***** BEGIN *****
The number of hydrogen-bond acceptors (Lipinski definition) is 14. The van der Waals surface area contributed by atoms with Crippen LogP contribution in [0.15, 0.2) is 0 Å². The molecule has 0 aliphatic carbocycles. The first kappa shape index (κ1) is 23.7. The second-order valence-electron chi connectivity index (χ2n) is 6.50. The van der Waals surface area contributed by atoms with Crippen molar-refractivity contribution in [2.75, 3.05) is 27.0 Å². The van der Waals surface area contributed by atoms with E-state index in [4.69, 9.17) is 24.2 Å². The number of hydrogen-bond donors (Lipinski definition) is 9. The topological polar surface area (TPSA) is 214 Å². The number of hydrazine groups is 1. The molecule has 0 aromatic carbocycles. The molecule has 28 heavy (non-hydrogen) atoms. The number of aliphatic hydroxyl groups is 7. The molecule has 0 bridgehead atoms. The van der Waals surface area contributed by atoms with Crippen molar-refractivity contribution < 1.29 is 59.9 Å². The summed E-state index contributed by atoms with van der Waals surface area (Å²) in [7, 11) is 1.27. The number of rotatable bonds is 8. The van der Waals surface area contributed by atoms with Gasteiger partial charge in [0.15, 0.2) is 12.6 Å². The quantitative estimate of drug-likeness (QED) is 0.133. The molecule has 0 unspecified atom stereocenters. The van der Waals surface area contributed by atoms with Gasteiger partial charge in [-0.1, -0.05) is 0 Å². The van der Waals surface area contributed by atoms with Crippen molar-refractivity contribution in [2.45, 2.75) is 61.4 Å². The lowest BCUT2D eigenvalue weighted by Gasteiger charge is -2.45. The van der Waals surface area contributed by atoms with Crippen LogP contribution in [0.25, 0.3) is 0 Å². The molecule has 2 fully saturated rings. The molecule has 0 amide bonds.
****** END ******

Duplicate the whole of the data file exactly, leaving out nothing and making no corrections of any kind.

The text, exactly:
The number of hydrogen-bond acceptors (Lipinski definition) is 14. The van der Waals surface area contributed by atoms with Crippen LogP contribution in [0.15, 0.2) is 0 Å². The molecule has 0 aliphatic carbocycles. The first kappa shape index (κ1) is 23.7. The second-order valence-electron chi connectivity index (χ2n) is 6.50. The van der Waals surface area contributed by atoms with Crippen molar-refractivity contribution in [2.75, 3.05) is 27.0 Å². The van der Waals surface area contributed by atoms with E-state index in [4.69, 9.17) is 24.2 Å². The number of hydrogen-bond donors (Lipinski definition) is 9. The topological polar surface area (TPSA) is 214 Å². The number of hydrazine groups is 1. The molecule has 0 aromatic carbocycles. The molecule has 28 heavy (non-hydrogen) atoms. The number of aliphatic hydroxyl groups is 7. The molecule has 0 bridgehead atoms. The van der Waals surface area contributed by atoms with Crippen molar-refractivity contribution < 1.29 is 59.9 Å². The summed E-state index contributed by atoms with van der Waals surface area (Å²) in [7, 11) is 1.27. The number of rotatable bonds is 8. The van der Waals surface area contributed by atoms with Gasteiger partial charge in [0.15, 0.2) is 12.6 Å². The quantitative estimate of drug-likeness (QED) is 0.133. The molecule has 0 unspecified atom stereocenters. The van der Waals surface area contributed by atoms with Gasteiger partial charge in [-0.1, -0.05) is 0 Å². The van der Waals surface area contributed by atoms with Crippen molar-refractivity contribution in [2.45, 2.75) is 61.4 Å². The lowest BCUT2D eigenvalue weighted by Gasteiger charge is -2.45. The van der Waals surface area contributed by atoms with Crippen LogP contribution in [0.25, 0.3) is 0 Å². The molecule has 2 fully saturated rings. The molecule has 0 amide bonds.